Age
    Race
    Personal Interests
    Marital Status
    Number of Children
    Hobbies
    High School
    Don’t include a photo
    Resume Don’ts
  • 10. Don’t include references or indicate that “references are available upon request”
    Don’t provide your salary history
    Don’t provide reasons for leaving
    Don’t mention harassment issues/lawsuits
    Don’t include references to non-work related topics
    Don’t fabricate
    Don’t repeat the same action words
    Resume Don’ts
  • 11. Don’t write a book – not your autobiography
    Don’t limit your resume to one page
    Don’t mix noun and verb phrases
    Don’t rule out volunteer work
    Don’t rush through the process
    Don’t prepare your resume on your employer’s time
    Don’t use your employer’s email address or phone number as contact information
    Resume Don’ts
  • 12. Don’t use cute email addresses or voice mail
    Don’t use unconventional formats or tactics such as graphics or colored paper
    Don’t refer to yourself as a subject (“I helped prepare correspondence”) or in passive voice (“Was sent to Argentina to represent the firm…”)
    Resume Don’ts
  • 13. Write a Hard-Hitting Cover Letter
    Never send a resume to a potential employer or to a recruiter without a good cover letter. The letter underscores how your skills and accomplishments, along with your career goals, make you an outstanding candidate for that particular position. It also eliminates the need to restructure a resume to match each job opening.
    Cover Letters
  • 14. Don’t
    Just restate the accomplishments verbatim from the resume.
    Say more than you have to
    Comment on your salary requirements
    Do
    Start with a brisk statement that describes who you are and what you want.
    Use the next few sentences - or bullets -- for your "sales" pitch. Use Your Accomplishment Stories.
    Conclude with an action statement such as saying you'll call in a few days to arrange an appointment for an interview or to answer further questions about your skills.
    Cover Letter Do’s and Don’ts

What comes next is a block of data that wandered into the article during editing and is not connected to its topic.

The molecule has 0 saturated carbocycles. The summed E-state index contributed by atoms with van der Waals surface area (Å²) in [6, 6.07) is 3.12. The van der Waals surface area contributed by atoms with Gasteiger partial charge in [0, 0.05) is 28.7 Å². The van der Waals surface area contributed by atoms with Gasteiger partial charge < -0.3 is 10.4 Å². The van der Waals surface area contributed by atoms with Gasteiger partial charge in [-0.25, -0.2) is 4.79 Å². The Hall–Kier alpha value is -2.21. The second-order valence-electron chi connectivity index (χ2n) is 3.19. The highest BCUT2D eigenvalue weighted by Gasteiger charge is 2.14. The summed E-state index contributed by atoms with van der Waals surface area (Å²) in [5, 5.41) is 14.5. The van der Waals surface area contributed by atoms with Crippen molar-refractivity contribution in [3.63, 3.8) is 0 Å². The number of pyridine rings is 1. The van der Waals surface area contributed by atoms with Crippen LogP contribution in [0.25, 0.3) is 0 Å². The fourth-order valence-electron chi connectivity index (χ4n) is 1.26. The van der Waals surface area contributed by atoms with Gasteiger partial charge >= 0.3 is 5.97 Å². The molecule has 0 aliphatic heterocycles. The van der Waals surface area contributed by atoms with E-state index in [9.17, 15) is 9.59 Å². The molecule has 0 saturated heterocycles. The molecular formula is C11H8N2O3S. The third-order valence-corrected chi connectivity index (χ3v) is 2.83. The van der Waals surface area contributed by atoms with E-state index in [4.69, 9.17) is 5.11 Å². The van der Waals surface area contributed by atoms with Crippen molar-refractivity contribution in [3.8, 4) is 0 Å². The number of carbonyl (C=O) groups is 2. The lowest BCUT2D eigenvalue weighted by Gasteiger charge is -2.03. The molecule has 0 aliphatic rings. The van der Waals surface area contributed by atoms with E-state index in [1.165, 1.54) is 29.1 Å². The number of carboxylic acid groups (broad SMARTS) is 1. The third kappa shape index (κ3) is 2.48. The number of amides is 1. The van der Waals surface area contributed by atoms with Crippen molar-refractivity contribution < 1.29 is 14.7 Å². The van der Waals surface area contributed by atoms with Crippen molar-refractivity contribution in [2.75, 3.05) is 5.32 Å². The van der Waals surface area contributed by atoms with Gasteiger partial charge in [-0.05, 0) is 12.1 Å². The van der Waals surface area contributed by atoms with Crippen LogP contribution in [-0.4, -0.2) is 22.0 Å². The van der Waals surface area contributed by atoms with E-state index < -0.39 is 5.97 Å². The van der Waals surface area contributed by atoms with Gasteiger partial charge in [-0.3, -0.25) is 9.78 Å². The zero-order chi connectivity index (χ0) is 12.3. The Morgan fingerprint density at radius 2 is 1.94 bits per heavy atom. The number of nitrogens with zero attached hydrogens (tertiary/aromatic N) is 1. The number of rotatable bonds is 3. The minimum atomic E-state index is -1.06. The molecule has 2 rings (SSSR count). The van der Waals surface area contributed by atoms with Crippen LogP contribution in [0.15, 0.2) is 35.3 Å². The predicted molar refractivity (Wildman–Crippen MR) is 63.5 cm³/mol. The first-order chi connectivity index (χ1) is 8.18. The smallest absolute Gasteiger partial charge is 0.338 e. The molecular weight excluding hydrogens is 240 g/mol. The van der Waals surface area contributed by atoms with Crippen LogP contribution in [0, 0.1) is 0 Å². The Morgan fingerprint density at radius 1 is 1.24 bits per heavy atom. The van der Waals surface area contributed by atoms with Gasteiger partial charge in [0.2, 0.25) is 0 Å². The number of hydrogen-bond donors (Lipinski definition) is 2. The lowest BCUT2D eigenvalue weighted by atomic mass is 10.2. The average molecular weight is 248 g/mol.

• 15. Those with very diverse experiences that don't add up to a clear-cut career path.
    College students with minimal experience and/or experience unrelated to their chosen career field.
    Career-changers who wish to enter a field very different from what all their previous experience points to.
    Those with gaps in their work history, such as homemakers who took time to raise a family and now wish to return to the workplace. For them, a chronological format can draw undue attention to those gaps, while a functional resume enables them to portray transferable skills attained through such activities as domestic management and volunteer work.
    Military transitioners entering a different field from the work they did in the military.
    Job-seekers whose predominant or most relevant experience has been unpaid, such as volunteer work or college activities (coursework, class projects, extracurricular organizations, and sports).
    Those who performed very similar activities throughout their past jobs who want to avoid repeating those activities in a chronological job listing.
    Job-seekers looking for a position for which a chronological listing would make them look "overqualified."
    Older workers seeking to de-emphasize a lengthy job history.
    Jobseekers who should consider a functional format:
  • 16. Resume Preparation Do’s and Don’ts, Katherine Hansen, Ph.D. - http://www.quintcareers.com/resume-dos-donts.html
    Writing Your Resume, - http://www.accepted.com/resume/tendos.aspx
    Ground Rules for an Effective Resume, TTG Consultants - http://www.ttgconsultants.com/effective-resumes/index.html
    Resume Do’s and Don’ts, Professional Resumes - http://www.professional-resume-example.com/resume-dos-and-donts.html
    Basic Resume Do’s and Don’ts, WetFeet - http://www.wetfeet.com/Experienced-Hire/Resume---Cover-letter/Articles/Basic-Resume-Dos-and-Don-ts.aspx
    Lee Hecht Harrison
    References